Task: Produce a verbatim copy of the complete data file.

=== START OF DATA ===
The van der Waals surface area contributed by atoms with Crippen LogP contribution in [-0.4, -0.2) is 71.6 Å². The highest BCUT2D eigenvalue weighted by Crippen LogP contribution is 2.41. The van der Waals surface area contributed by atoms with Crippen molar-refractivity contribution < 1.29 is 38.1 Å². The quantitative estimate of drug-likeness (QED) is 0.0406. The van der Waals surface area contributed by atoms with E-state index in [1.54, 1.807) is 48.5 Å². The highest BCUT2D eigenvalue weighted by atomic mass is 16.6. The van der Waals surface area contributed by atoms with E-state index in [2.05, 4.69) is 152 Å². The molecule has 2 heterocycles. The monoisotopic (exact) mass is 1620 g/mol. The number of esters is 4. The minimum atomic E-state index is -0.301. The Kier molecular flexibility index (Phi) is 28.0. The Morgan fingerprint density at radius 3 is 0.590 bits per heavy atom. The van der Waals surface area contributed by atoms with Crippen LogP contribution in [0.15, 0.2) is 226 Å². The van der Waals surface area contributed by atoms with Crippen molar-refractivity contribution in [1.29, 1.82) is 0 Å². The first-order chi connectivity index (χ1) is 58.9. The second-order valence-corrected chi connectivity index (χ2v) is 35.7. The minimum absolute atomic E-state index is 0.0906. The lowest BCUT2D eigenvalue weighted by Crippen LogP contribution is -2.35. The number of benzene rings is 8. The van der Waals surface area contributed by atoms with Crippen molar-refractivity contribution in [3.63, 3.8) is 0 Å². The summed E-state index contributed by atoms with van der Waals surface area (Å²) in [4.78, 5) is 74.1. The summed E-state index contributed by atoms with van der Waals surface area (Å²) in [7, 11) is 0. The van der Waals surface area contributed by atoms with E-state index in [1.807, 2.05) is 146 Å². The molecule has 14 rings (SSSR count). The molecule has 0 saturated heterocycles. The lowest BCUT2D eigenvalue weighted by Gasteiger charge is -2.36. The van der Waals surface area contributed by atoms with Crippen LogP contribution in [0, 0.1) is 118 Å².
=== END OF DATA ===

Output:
The van der Waals surface area contributed by atoms with Crippen LogP contribution in [-0.4, -0.2) is 71.6 Å². The highest BCUT2D eigenvalue weighted by Crippen LogP contribution is 2.41. The van der Waals surface area contributed by atoms with Crippen molar-refractivity contribution < 1.29 is 38.1 Å². The quantitative estimate of drug-likeness (QED) is 0.0406. The van der Waals surface area contributed by atoms with E-state index in [1.54, 1.807) is 48.5 Å². The highest BCUT2D eigenvalue weighted by atomic mass is 16.6. The van der Waals surface area contributed by atoms with E-state index in [2.05, 4.69) is 152 Å². The molecule has 2 heterocycles. The monoisotopic (exact) mass is 1620 g/mol. The number of esters is 4. The minimum atomic E-state index is -0.301. The Kier molecular flexibility index (Phi) is 28.0. The Morgan fingerprint density at radius 3 is 0.590 bits per heavy atom. The van der Waals surface area contributed by atoms with Crippen LogP contribution in [0.15, 0.2) is 226 Å². The van der Waals surface area contributed by atoms with Crippen molar-refractivity contribution in [1.29, 1.82) is 0 Å². The first-order chi connectivity index (χ1) is 58.9. The second-order valence-corrected chi connectivity index (χ2v) is 35.7. The minimum absolute atomic E-state index is 0.0906. The lowest BCUT2D eigenvalue weighted by Crippen LogP contribution is -2.35. The number of benzene rings is 8. The van der Waals surface area contributed by atoms with Crippen molar-refractivity contribution in [3.63, 3.8) is 0 Å². The summed E-state index contributed by atoms with van der Waals surface area (Å²) in [4.78, 5) is 74.1. The summed E-state index contributed by atoms with van der Waals surface area (Å²) in [7, 11) is 0. The van der Waals surface area contributed by atoms with E-state index in [1.807, 2.05) is 146 Å². The molecule has 14 rings (SSSR count). The molecule has 0 saturated heterocycles. The lowest BCUT2D eigenvalue weighted by Gasteiger charge is -2.36. The van der Waals surface area contributed by atoms with Crippen LogP contribution in [0, 0.1) is 118 Å².